Computing Applications

Legally Speaking: The Communications Decency Act Is Not as Dead as You Think

  1. Introduction
  2. What Reno Actually Did
  3. References
  4. Authors
  5. Footnotes

When the Communications Decency Act was originally signed into law in 1996, there was a abundance of media coverage, particularly among media within the IS community. The focus of this coverage was on language in the CDA that sought to limit "indecency" on the Internet. In addition to the media coverage, the Internet’s own Blue Ribbon campaign popularly characterized the CDA as an anti-smut initiative.

When the Supreme Court struck down the indecency provisions of the CDA in Reno vs. ACLU, the popular and professional media again responded, this time lauding the court for ensuring free speech on the Web by repudiating the CDA. Contrary to most reporting, Reno did not strike down the CDA. Instead, it left intact the vast majority of the Act, and what remains has important implications for IS administrators.

The CDA has received previous coverage in Communications (see [6, 8]). As in most reporting on the CDA, this coverage focused exclusively on the indecency provisions of the Act, and its ramifications for free speech and economic development of the Internet [3–5, 7]. Although both articles were certainly accurate in their review of the free speech aspects of the CDA, neither article addressed the broad range of expanded prohibitions created by the portions of the CDA remaining after Reno. For IS administrators, these lesser-known components of the CDA represent as much disruption and danger to organizational computing as the indecency provisions did to the Internet.

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What Reno Actually Did

Because so much of the discussion of the CDA has focused on the indecency provisions of the Act, the fact that the CDA addresses a much broader agenda has gone largely unnoticed. The vast majority of the CDA, in fact, addresses issues well beyond the Internet (such as obscenity on cable television, the television rating codes, and establishment of a technology fund) and are not of any particular concern to most business organizations. None of these sections were the subject of any appeal.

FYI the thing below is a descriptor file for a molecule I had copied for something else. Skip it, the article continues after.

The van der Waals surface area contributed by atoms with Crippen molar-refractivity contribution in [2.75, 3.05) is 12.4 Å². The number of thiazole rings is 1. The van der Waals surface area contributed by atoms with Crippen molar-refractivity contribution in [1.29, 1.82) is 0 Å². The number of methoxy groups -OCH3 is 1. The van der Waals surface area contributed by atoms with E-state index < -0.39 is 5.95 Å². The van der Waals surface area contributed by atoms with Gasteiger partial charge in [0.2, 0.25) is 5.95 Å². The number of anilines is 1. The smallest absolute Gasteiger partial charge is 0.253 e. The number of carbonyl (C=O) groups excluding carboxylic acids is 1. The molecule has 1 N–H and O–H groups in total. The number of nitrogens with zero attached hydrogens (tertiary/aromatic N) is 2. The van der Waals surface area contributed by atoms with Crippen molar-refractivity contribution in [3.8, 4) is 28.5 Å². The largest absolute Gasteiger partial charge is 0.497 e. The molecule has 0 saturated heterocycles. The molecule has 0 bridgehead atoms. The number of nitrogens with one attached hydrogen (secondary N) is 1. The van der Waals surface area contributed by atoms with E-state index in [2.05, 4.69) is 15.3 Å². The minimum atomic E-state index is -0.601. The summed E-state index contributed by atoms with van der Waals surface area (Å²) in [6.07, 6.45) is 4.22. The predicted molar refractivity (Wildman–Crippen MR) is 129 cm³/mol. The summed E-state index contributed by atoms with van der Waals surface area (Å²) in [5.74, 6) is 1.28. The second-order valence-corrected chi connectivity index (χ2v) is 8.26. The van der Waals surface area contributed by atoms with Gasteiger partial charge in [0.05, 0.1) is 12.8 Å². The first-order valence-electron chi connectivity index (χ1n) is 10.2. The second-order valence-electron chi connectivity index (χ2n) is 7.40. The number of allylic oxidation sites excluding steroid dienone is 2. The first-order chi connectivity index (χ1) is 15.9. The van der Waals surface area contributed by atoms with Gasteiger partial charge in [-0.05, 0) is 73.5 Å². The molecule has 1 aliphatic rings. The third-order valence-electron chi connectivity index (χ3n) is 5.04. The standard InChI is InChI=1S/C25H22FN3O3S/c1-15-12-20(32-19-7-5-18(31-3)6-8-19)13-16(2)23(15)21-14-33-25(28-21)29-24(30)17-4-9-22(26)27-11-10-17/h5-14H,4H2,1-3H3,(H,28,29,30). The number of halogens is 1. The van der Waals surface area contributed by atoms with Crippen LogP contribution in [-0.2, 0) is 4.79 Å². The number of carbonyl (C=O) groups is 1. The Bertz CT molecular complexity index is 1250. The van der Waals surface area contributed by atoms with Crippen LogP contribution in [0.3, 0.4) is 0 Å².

In Reno, the Supreme Court upheld a lower court’s decision to prevent enforcement of certain provisions of the CDA. This was effected by severing the term "or indecent" from sections 223(a)(1)(A)(ii) and 223(a)(1)(B)(ii) and removing all of section 223(d) from the text of the CDA [2]. Although the ruling restricted some of the original intent of the CDA, it still made history by officially classifying the Internet in the same category as printed media. As such, the Reno decision specifically states that obscenity on the Internet is a criminal offense and punishable under already existing case and statutory law (see Miller vs. California, which details qualifications for obscene printed material).

Except for these changes, the CDA stands as originally written. What remains in these portions of the CDA, in association with other related legislation, can expose an unprepared organization to substantial liability.

For IS administrators, these lesser-known components of the CDA represent as much disruption and danger to organizational computing as the indecency provisions did to the Internet.

The CDA amends an earlier section of the Telecommunications Act of 1934 that dealt with impermissible uses of the telephone; as is evident in the language, the CDA now proscribes a range of behaviors using any telecommunications device. This expansive new language applies to voice mail, facsimile machines, email, electronic file transfer, Web pages, or any other telecommunications equipment. Because the bulk of these telecommunications media are supervised by the IS staff, this redefinition has taken the responsibility for controlling such misconduct out of the hands of the phone company, and placed it squarely in those of IS administrators.

The CDA clearly prohibits the use of any telecommunications device to harass or annoy; this would include sending threatening email, harassment by displaying or transmitting objectionable pictures or text, sending obscene, threatening, or annoying faxes. Many of these prohibitions directly affect IS administration, in that many violations could occur using organizational information systems. The remaining text of the CDA reads as follows: